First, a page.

I think about dying a lot—not in a scared way. It just reoccurs to me that I’m mortal and will end. I don’t want to die. Confidentially, and this may surprise you, I hate the thought of it. Standard reactions, yes, but I’ve long developed a bland acceptance of what I can’t control. I’d like to fly unaided, but there’s all this damn gravity to contend with. I’d like to travel everywhere—literally EVERYWHERE—but money, time, space, and previous obligations won’t accommodate me. I’d prefer not to die, but…well, we’ve all been there. We all ARE there. You accept the limits and try to find a way to ameliorate the disappointments. Very well, airplanes and a few trips over the course of a lifetime it is.

But Death has no workaround. And when you’re face to face with it or it gives you a preview of the real thing, you discover the bastard is too stupid to make deals with you, or to give you a pleasant if temporary alternative. Death is neither fair nor unfair. It’s an unavoidable, dull-witted, bureaucratic lug doing its job that doesn’t even wonder why people are annoyed. Imagine a janitor wearing ear buds, listening to its music as it pushes past you to clean off your desk, even though you’re obviously still working or eating or otherwise occupied. Then it leaves without a word—but you know it’ll be back to swipe and discard whatever else you’d prefer it leave alone. Worse yet, it occurs to you that maybe you’re going in the wastebasket next time.

But you’ll get over it, because there’s no alternative. Which can be looked at as a comfort if only for its consistency and inevitability, I guess.

Still sucks.

My Deeply Held Beliefs Say Go to Hell

Oh…you want to use my services? Yeahhhhh, that’s a problem. Look you seem nice and all, but I just can’t do it, because what you…do…and are…is…frowned upon by my religion. But I have an excellent reason for discrim…uh, declining to serve you.

See, my ancestors chose to follow an abridged version of a religion practiced by a desert tribe millennia ago. This tribe had a direct line to the Almighty through a handful of guys who SWORE they spoke directly with the Creator of the Universe, and that He ordered the tribe to do everything these emissaries told them to do, or else He’d smite them.

Which he did, repeatedly, the emissaries claimed whenever things got bad. Sometimes he came through with food and water and protection—they said—but mostly he yelled at them through the emissaries. He was mad they weren’t following his orders to the letter. Whenever they complained, he’d get P.O.ed and let them get sick or suffer or die or be conquered by the other tribes who THEY were trying to conquer. Now, isn’t that a beautiful story?

Anyway, the emissaries presented a TON of laws to the tribe, and you had to follow them or else bad stuff would happen. A few of the good ones were terrific, pretty much stated not to hurt or kill anyone. Good thing the Creator of the Universe told them that.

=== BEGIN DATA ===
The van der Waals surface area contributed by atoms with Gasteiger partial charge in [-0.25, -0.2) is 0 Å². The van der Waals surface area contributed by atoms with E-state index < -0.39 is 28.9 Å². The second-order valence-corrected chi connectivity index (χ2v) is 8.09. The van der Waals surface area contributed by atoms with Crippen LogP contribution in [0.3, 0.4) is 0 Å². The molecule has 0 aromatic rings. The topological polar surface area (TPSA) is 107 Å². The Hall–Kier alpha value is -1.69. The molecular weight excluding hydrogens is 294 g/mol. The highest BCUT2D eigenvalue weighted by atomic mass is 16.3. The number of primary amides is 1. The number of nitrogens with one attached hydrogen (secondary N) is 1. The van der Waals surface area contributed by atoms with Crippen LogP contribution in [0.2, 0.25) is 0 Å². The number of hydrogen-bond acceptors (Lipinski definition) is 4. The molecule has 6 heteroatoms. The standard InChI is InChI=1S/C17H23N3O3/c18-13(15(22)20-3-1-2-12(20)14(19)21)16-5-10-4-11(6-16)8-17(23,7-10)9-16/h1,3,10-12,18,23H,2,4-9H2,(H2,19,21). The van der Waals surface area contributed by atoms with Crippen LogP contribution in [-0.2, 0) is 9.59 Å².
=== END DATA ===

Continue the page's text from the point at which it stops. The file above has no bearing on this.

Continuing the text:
Much later, some other guy who, and this is my favorite part, hinted that he was the SON of the Creator of the Universe took that tribe’s tenets and added a bunch of new stuff. He didn’t really dump the old rules, but he didn’t stress some as much as others. For example, he said everyone should love and respect each other. He also said that he’d set families against one another, and that he’d die and come back again to judge the living and the dead, sending the ones who displeased him to a horrible flaming underworld. Maybe. I mean, that’s the general consensus about what he said.

Anyway, he died, and CAME BACK. Wow! That’s a guy you want to know, right?

Certainly, well, his friends said it SORT OF looked like him, but not totally. Except for when he did. He hung out for a while and then flew off to this place no one can see where everyone is happy all the time…even though you’re hanging out with that terrifying Creator of the Universe dude who, uh, once killed everyone on earth at the time with a massive flood, because they were evil. The kids too. Evil kids? Sure. Hey, you don’t argue with a guy like that. He must know what he’s doing.

So, the Son of the Creator of the Universe left his followers, and they spread the word about his lessons across the Ancient World. Then this other guy who’d never met him, took all his words and restructured everything to appeal to the Italians who currently ran most of the known world. He underscored some of the older rules again too–which the son never mentioned, actually… Anyway, this new guy became the Son of the Creator of the Universe’s chief PR flack, after he’d spent some time trying to stop the Son’s religion by slaughtering his friends and followers for blasphemy.

No, no! The Son of the Creator of the Universe’s original followers were totally cool with that.

Man oh man, then it took off! Suddenly, the Italians and scads of other people across the Empire were worshiping this poor carpenter. Especially when they were assured they’d go to that happy afterlife place I mentioned.

What?

Well, yes, there were people across the world who’d never heard of this religion or this particular Creator of the Universe, or the emissaries, or the Son of the Creator, or any of the laws…and, well, to their surprise, I heard they all died and went to that horrible flaming underworld to suffer forever, because…

It’s just a shame, really. They should have known better.

But let me get to my main point. Remember when I mentioned my ancestors? Well, somebody told them about this religion and they signed up…or they were forced to convert under pain of death. Either way, they were in, and since then everyone in my family has been told what I just told you, and we’ve accepted it as is, no questions asked. Because really, how COULD you question it? Answer: you can’t. You just can’t.